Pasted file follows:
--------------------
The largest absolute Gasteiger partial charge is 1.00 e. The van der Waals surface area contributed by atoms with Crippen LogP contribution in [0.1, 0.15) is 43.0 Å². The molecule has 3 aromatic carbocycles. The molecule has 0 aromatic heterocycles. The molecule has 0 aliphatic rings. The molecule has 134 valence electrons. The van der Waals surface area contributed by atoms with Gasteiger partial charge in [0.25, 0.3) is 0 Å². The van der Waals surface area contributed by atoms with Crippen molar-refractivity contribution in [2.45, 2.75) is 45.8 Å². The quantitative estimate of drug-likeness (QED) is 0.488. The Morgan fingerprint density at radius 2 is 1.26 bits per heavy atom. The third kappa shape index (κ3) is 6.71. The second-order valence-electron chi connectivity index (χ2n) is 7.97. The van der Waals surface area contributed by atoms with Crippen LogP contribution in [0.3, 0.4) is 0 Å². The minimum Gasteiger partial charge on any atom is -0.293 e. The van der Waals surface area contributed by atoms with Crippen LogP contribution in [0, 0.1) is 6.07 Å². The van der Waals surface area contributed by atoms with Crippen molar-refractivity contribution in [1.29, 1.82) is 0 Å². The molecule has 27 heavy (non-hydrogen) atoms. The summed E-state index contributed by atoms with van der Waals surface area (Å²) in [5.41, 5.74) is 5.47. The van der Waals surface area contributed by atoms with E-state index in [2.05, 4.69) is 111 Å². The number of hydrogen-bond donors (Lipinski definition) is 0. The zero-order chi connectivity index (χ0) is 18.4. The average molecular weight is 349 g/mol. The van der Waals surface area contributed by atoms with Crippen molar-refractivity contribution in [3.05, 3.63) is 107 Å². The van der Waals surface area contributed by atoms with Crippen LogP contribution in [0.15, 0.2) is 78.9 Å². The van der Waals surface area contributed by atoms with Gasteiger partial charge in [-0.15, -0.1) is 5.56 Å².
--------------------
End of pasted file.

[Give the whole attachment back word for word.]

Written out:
The largest absolute Gasteiger partial charge is 1.00 e. The van der Waals surface area contributed by atoms with Crippen LogP contribution in [0.1, 0.15) is 43.0 Å². The molecule has 3 aromatic carbocycles. The molecule has 0 aromatic heterocycles. The molecule has 0 aliphatic rings. The molecule has 134 valence electrons. The van der Waals surface area contributed by atoms with Gasteiger partial charge in [0.25, 0.3) is 0 Å². The van der Waals surface area contributed by atoms with Crippen molar-refractivity contribution in [2.45, 2.75) is 45.8 Å². The quantitative estimate of drug-likeness (QED) is 0.488. The Morgan fingerprint density at radius 2 is 1.26 bits per heavy atom. The third kappa shape index (κ3) is 6.71. The second-order valence-electron chi connectivity index (χ2n) is 7.97. The van der Waals surface area contributed by atoms with Crippen LogP contribution in [0.3, 0.4) is 0 Å². The minimum Gasteiger partial charge on any atom is -0.293 e. The van der Waals surface area contributed by atoms with Crippen LogP contribution in [0, 0.1) is 6.07 Å². The van der Waals surface area contributed by atoms with Crippen molar-refractivity contribution in [1.29, 1.82) is 0 Å². The molecule has 27 heavy (non-hydrogen) atoms. The summed E-state index contributed by atoms with van der Waals surface area (Å²) in [5.41, 5.74) is 5.47. The van der Waals surface area contributed by atoms with E-state index in [2.05, 4.69) is 111 Å². The number of hydrogen-bond donors (Lipinski definition) is 0. The zero-order chi connectivity index (χ0) is 18.4. The average molecular weight is 349 g/mol. The van der Waals surface area contributed by atoms with Crippen molar-refractivity contribution in [3.05, 3.63) is 107 Å². The van der Waals surface area contributed by atoms with Crippen LogP contribution in [0.15, 0.2) is 78.9 Å². The van der Waals surface area contributed by atoms with Gasteiger partial charge in [-0.15, -0.1) is 5.56 Å².